Laundry Room Household Chemicals and Hazards Guide

There are many questions and concerns about the products we find and use in the laundry room.  These questions range from allergic reactions to the machines themselves. Due to these concerns we have created this guide to address the sources of air pollutants and possible accidents that can occur in this frequently used room.

The laundry room holds household products that contain complex chemicals and compounds that could affect your family’s health. Asthma, breast cancer, lung disease, organ damage, Autism, Alzheimer’s, Multiple Chemical Sensitivities and general indoor allergy symptoms are just some of the ways that these products can affect your family’s health.

We have found a free list of frugal non-toxic home-made household recipes, including liquid laundry detergent and washing powder.

Tips to Avoid Laundry Room Hazards and Dangerous Scenarios

Detergents and fabric softeners contain many chemicals that can be dangerous. The largest problem here is the packaging.  Most laundry products are contained in brightly colored containers and it appears tempting to young children. Many children have ingested laundry detergent pods on accident believing that they are candy of some sort. All laundry products should be stored out of reach of children to prevent accidental poisoning.

Watery eyes, skin rashes, respiratory difficulties, and headaches are a few symptoms of allergic reactions.  Your store bought detergents and fabric softeners contain chemicals, which in some individuals can cause these symptoms according to the National Center for Biotechnology Information (NCBI) and the National Institutes of Health (NIH). Those of us who suffer from the effects of these chemicals may choose to switch to the green products now on the market as they are made with safer ingredients or make your own detergents.

Chlorine bleach should never be mixed with other chemicals.  When mixed with acids, chlorine gas is produced. Chloramine gas can cause shortness of breath, coughing, nausea and pneumonia just to name a few. Bleach should as a rule should only be mixed with pure water.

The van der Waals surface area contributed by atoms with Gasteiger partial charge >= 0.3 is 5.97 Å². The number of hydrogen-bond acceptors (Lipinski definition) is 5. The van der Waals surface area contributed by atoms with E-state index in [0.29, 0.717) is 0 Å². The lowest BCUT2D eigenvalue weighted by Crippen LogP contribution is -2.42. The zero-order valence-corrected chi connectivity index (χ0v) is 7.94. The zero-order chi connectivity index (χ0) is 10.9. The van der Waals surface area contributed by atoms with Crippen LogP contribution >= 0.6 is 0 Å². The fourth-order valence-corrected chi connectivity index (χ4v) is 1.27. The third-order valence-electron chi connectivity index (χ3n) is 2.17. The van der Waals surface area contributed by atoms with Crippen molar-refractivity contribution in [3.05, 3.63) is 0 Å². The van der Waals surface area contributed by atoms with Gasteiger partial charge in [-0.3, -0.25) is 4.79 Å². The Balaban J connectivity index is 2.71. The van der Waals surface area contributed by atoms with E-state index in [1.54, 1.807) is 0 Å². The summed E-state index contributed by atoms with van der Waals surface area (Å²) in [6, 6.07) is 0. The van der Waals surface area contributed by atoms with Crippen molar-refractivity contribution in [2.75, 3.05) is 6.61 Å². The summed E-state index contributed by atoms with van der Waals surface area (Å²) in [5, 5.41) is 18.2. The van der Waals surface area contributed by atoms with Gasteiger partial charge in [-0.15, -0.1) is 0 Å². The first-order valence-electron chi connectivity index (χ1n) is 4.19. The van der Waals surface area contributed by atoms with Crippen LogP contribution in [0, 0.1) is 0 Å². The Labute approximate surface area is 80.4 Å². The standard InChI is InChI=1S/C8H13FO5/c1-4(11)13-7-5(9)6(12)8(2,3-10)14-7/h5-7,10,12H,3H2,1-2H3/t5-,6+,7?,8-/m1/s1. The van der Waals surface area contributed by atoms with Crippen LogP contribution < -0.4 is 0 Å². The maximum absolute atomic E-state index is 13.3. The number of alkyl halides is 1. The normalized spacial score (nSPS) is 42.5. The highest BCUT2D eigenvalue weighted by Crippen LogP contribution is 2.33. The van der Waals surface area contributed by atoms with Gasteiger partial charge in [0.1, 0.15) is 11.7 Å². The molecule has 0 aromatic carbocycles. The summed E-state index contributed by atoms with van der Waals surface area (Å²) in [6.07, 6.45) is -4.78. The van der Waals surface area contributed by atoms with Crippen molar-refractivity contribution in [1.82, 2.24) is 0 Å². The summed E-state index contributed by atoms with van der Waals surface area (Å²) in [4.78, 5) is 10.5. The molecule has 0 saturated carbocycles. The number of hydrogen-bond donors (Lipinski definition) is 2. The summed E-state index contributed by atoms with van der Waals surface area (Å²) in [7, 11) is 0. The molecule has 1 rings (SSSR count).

Another laundry related hazard that could occur in your home is a fire.  There are an estimated 15,000 dryer related fires a year. dryer-fires Most of these fires could have been prevented by regular cleaning in and around your dryer. This includes removing the lint from the trap after each use and regularly inspecting the duct work for a buildup of lint. Cleaning the lint screen with hot soapy water and a soft brush will also reduce the risk of a fire by allowing the air to flow freely through it. Flammable chemicals should be thoroughly rinsed from clothing and rags before they are put in the dryer. Wash these items multiple times and consider line drying them outside. If you are in the market for a new dryer consider one with a moisture sensor. These sensors monitor the moisture in your clothes and stop the dryer when they are dry thus preventing over-heating and possible fires.

Anytime there is water and electricity near each other there is the possibility of electrocution.  Ground fault circuit interrupter (GFCI) outlets are a must in these situations. They are designed to trip when they are shorted out by damaged wiring or water. GFCI outlets have two buttons on them a test button and a reset button.  You should check your outlets once a month to make sure they are still functioning properly. To do this press the reset button and plug a lamp in and turn it on.  You should then press the test button and the light will turn off.  If the lamp stays lit then your GFCI outlet may be malfunctioning and you should call an electrician.

Storing food in or near your laundry room could be potentially dangerous. The chemicals from your laundry detergent and fabric softener can permeate food. If you must store food in or near any chemicals make sure it is in an air tight non-permeable container. This should include pet food. All chemicals should also be stored below all food products and food preparation surfaces. Chemicals should also be stored according to the guidelines on the product label.

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